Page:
When you have a more-than-healthy private sector growing manufacturing jobs with high wages complemented by industries like health care, defense and aerospace, it is no surprise that the demand for retail is going to be big.

EmploymentIncome generated in other industries means that there are plenty of retail establishments to choose from in Macomb County. With 2,369 options for holiday shopping covering the county, ranging from big box to boutique, there is something for everyone.

Nearly 1,600 of these businesses are independently owned, which gives shoppers a chance to have a big impact. Recent research suggests that the multiplier effect on a local economy of patronizing a local independent business is as high as 68 cents, compared to 43 cents when shopping at a chain. When you add it all up, these businesses are doing a lot directly, indirectly and inductively for the local economy.

This shopping season, Macomb County is encouraging shoppers to shop at local businesses. The county has compiled a database of area independent retail locations. It’s filterable by location and category.

These unique retail businesses define Macomb County’s downtowns. Retail growth and activity in Mount Clemens, New Baltimore and Roseville are all helping spark redevelopment into local downtowns.

The outlook is bright too, and there is certainly an opportunity for more investment. Macomb County’s current median household income is $53,435, a number expected to rise to $63,113 by 2020. Additionally, with its 865,570 residents, Macomb County has been one of the fastest growing counties in the state, adding a whopping 24,592 residents just since 2010. If these trends continue, Macomb County will surpass one million residents before 2040. With new revenue comes new spending, painting a bright future for retail in the county.

Businesses have been working hard and fast to keep pace with demand. Since opening in 2007, Partridge Creek has found success along the mega-retail corridor that is Hall Road. Each year, more than $1 billion of goods are sold along the 12-mile stretch of road in Macomb County. Planned for completion in 2016, a new massive luxury outlet mall will bring an additional 330,000 square feet of retail.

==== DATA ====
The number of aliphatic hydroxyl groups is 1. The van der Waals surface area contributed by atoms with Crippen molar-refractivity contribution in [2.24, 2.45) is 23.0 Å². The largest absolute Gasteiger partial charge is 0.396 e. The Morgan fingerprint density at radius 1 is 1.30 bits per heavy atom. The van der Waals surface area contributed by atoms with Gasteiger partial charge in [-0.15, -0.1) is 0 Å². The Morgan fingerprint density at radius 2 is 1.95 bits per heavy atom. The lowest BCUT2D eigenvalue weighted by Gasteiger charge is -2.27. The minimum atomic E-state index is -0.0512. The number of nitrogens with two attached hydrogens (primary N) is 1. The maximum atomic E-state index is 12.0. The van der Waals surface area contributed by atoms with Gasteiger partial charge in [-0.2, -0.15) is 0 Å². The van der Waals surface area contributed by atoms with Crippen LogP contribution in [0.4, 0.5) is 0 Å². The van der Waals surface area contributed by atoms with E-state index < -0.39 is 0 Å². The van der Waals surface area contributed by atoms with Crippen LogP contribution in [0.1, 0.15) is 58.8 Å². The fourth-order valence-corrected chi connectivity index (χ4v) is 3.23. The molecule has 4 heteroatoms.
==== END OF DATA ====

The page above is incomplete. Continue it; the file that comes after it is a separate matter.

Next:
In Roseville, Macomb Mall has undergone a nearly $10 million renovation that has revitalized not just the mall property, but an entire stretch of Gratiot. The state of Michigan took notice, naming Roseville as the first city in the state to be designated as a Redevelopment Ready Community.

All it takes is a look at traffic counts along Hall Road (topping out daily at more than 100,000) and the parking lot at Lakeside Mall to see that the 150 retailer destination is thriving as well.  The lure of our region’s retail is so strong, even Amazon wants a piece.

Are you looking to start, expand or grow a retail operation in Macomb County? The Department of Planning and Economic Development can help. From site selection, information and research to traffic counts and other assistance, we have a team of experts ready to assist. Reach out and get started!

Posavetz, Nick IMG_0221Nick Posavetz is a senior planner for Macomb County, providing content for the Macomb Business website. If you have a topic you would like to be featured, reach out to him at This holiday shopping season, the department is promoting efforts to shop local, find what local businesses are doing and share your story.

Macomb County touts aerospace opportunities at international expo

Organized by the U.S. Department of Commerce, the first-ever National Aerospace Foreign Direct Investment Exposition was an opportunity for states across the country to showcase their growing aerospace industries to international companies.

Department Deputy Director Vicky Rad and I attended the expo in Los Angeles on behalf of Macomb County. Prior to the event, we had been able to secure meetings with companies from Australia, Canada, Germany and Mexico looking to expand or establish a presence in the United States. Once we arrived, we were able to meet with U.S. Commercial Service and Trade & Investment representatives from Switzerland, China, Italy and the United Kingdom.

During each of these meetings, and in conversations with companies throughout the conference, we had the opportunity to enlighten and inform attendees about Michigan’s economic comeback. Moreover, we were able to demonstrate that Michigan is more than automotive – a recent PriceWaterhouseCoopers report named Michigan No. 2 in the nation for aerospace manufacturing competitiveness, and it doesn’t stop there. Jobs in Michigan related to aerospace have grown 35 percent since 2009, and one third of the top 100 global aerospace companies are now present in the greater Detroit region.

Macomb County in particular has seen impressive growth in this industry, with companies such as KUKA Systems North America and Global Tooling Systems recently investing a combined $15 million and creating nearly 200 local jobs. Macomb County’s aerospace industry has grown 52 percent over the last decade, outpacing both the state at 46.6 percent and the nation at 2.6 percent.